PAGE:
if i wasn’t watching it in Italian i could have been forgiven for thinking it was a U.S. western of the 50’s, also the soundtrack wasn’t very spaghetti like (although Morricone and Leone helped change the style of both the same year)
It was ok for a watch but nothing special, nothing that would make you suspect it was a Bava film either.
I’m not dissmissing the film because i thought it was alright but after all, this is Mario Bava here.

But as Seb said, clocking it at just over 75 minutes helped it rather than making the film seem too short.

Check out the cactus 25-26 minutes in :slight_smile:

I did enjoy it more than ROY COLT AND WINCHESTER JACK (which i saw when the image dvd came out, i’ve now another one in the Bava 2 boxset, so i will revisit again soon, is it any different to the image disc does anyone know?).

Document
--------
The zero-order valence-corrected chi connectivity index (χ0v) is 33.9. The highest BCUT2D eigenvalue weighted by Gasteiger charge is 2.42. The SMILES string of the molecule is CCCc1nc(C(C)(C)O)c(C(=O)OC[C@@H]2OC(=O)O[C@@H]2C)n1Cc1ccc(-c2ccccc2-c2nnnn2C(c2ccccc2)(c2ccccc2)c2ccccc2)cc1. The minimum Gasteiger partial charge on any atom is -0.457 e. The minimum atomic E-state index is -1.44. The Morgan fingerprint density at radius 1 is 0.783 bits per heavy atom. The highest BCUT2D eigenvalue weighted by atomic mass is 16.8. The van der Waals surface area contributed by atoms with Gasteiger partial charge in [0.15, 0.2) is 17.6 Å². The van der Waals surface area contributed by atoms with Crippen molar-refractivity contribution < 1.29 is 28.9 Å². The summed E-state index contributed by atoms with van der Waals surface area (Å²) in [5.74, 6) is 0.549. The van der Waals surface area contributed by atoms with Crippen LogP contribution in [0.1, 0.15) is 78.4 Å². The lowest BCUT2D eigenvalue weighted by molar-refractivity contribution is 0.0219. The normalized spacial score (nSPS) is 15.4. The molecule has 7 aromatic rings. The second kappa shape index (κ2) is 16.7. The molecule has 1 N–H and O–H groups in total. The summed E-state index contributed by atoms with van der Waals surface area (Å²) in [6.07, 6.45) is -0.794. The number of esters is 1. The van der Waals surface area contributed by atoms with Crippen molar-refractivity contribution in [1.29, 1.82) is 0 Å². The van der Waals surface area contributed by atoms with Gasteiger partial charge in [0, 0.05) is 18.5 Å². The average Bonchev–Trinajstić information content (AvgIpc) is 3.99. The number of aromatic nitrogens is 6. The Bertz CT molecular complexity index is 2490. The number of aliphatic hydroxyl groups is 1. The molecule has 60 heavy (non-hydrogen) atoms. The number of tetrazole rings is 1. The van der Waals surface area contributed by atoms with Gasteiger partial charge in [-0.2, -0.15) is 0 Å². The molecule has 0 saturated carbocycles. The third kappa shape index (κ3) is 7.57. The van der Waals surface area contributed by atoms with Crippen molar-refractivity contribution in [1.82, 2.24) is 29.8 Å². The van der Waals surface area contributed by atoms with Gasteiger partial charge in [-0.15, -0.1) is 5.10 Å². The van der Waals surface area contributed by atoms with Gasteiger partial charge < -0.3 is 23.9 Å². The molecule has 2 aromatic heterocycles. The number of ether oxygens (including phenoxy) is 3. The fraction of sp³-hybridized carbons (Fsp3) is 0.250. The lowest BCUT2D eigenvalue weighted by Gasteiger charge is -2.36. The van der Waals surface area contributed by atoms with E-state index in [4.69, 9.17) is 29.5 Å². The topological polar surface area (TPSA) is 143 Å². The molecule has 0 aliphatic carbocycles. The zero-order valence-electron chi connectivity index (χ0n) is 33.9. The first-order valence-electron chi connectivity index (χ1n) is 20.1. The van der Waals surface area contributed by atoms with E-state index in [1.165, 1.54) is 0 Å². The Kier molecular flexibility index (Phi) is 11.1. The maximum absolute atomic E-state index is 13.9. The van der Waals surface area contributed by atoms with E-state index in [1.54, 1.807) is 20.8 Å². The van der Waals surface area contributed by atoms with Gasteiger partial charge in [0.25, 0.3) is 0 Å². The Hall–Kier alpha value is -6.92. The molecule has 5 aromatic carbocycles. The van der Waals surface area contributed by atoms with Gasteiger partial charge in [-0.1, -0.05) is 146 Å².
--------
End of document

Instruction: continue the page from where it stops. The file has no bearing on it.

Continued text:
All i need to see now is NEBRASKA JIM then i would have seen all of Bava’s three westerns.

Just viewed this one.

Enjoyable enough but nothing great, and the short running time fits the film well.
Some of the sets were a bit on the studio side of things, but a nice quality release by Koch.

I pretty much agree with you guys here. Ok, traditional western in soldiers vs indians style. Yeah, if I had seen english dubbed version I could have easily believed it to be american production. One thing which adds the feeling is the lack of regular spaghetti faces. Some early italian/spanish westerns which still lack the spaghetti style usually have some regular faces to spot, Lorenzo Robledo, Aldo Sambrell, Raf Baldassarre etc. But none here.